This is a Dear Diary entry, no construction news. It is just a little story in case you have time to kill. Lynn M., you can go to the end of the story to see the photos.
“I didn’t want to wake you, but the dryer isn’t working; the clothes all smell burned,” so stated Cynthia as I emerged from the bedroom. I had gone to our local acupuncturist the day before, and on this day after, I could not keep my eyes open. So I laid myself down for a nap, a nap that lasted for six hours.
When I emerged, a frazzled and frustrated Cynthia greeted me with news that the dryer wasn’t working, and hadn’t been working all afternoon. The pile of dirty clothes was still mountainous. I thanked her for not waking me, even though I think she would have been justified.
So with about an hour of daylight left (our laundry is outside of the house under a roof), I took my groggy self outside to diagnose the problem. Sure enough, the bed sheets in the dryer smelled as if they had been in a oil refinery fire. We have a gas dryer, so I figured that there was a problem with incomplete combustion of the propane gas.
The dryer sits up against a wall, and I noticed that the Slinky-style, aluminum vent hose had fallen off the dryer’s exhaust port. A thing to know about gas dryers is that the dryer not only exhales the moisture from the clothes, but also exhales the fumes from combustion of the gas. And right close to the exhaust port is a fresh air intake port. Without the vent hose to take the combustion fumes away, the fresh air port inhales the burned gas fumes, and these fumes get tumbled into the clothes. Additionally, the gas flame now gets less oxygen than it needs, so there are even more nasty gas fumes being produced and exhausted. It is a viscous cycle.
I figured that because of the lack of oxygen, that the gas burner where the flame is produced would be covered in soot. I shone a flashlight into the small inspection port and sure enough, it was fuzzy and as black as night in there.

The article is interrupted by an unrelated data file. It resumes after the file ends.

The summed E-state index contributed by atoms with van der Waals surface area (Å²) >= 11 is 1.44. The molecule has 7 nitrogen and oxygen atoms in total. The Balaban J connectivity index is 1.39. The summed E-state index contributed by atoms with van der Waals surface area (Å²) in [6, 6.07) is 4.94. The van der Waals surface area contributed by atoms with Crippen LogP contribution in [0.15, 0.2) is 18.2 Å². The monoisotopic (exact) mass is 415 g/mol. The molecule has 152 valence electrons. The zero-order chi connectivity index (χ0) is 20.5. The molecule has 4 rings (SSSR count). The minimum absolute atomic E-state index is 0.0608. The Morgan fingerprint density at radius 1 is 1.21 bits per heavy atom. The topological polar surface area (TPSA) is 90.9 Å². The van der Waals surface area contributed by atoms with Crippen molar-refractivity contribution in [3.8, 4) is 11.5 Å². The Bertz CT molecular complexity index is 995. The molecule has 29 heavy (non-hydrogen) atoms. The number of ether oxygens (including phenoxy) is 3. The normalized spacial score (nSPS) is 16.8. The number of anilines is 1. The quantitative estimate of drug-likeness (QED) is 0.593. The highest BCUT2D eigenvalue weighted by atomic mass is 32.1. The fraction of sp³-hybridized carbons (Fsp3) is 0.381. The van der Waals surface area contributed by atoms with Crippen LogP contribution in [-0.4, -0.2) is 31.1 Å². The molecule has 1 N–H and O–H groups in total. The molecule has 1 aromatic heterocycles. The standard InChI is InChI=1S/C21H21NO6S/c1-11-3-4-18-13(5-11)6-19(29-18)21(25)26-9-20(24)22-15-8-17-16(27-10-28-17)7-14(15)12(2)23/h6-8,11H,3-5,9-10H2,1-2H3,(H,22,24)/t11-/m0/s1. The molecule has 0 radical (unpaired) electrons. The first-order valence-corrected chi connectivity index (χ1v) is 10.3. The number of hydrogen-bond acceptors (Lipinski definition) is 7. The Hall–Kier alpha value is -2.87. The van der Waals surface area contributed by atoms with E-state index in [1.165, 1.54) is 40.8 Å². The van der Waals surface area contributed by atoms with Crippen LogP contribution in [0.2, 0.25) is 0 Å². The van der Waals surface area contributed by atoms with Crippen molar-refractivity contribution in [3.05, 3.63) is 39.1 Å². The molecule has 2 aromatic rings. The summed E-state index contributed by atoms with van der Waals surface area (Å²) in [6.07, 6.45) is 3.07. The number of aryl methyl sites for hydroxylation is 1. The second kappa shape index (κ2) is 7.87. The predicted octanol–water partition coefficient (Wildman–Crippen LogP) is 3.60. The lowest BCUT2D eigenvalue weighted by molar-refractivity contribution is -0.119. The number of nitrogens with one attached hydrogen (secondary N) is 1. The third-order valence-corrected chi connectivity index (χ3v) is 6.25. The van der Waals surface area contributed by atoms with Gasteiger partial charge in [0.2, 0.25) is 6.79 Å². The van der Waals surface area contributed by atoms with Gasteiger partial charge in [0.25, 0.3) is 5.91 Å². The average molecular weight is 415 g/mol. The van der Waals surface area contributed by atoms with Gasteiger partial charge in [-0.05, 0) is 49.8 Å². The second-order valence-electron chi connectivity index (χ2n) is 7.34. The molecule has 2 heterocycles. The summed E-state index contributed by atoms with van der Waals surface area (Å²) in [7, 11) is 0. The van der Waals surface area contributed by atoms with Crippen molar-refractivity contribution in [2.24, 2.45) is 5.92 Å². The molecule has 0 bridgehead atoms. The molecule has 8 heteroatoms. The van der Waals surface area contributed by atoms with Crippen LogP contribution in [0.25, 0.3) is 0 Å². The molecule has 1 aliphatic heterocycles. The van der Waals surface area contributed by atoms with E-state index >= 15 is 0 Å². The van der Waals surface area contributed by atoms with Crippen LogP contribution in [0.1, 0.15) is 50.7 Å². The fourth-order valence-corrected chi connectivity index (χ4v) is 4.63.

I made a quick trip to the new house for the necessary pliers, nut drivers, and screw drivers to disassemble the machine to get access to the burner. Two screws allowed the top to flip up like the hood of a car. This gave access to two more screws and I removed the front panel. The tumbler drum dropped free, and after removing the drive belt I removed the drum.
Next I removed a bunch of screws at the burner, but noticed that I couldn’t get access to the gas supply line without removing the back panel from the machine, which I then did. I also unplugged a bunch of wire connections, noting things such as, “blue wire top, white wire bottom.” With all that done, I carefully removed the burner from the tube that surrounds the combustion area.
I knew from prior experience that the glow plug, the thingy that gets electrically hot and ignites the gas when you start the machine, is extremely delicate. One tiny knock and the glow plug
can will disintegrate. That little lesson in Learn-It-Yourself appliance repair a year or so ago required a trip to Panama City for a new glow plug.
The glow plug, and the little spoon around it where the gas gets ignited, were caked with soot. Lamp black, actually, and I should have saved some of it for my watercolor painting. But being freaked out about the delicacy of the glow plug, I went about cleaning the assembly with a spray bottle of vodka and cotton swabs. I let everything drip onto a paper towel, then, just as one does with tar, I got the lamp black all over myself. It spreads like wildfire.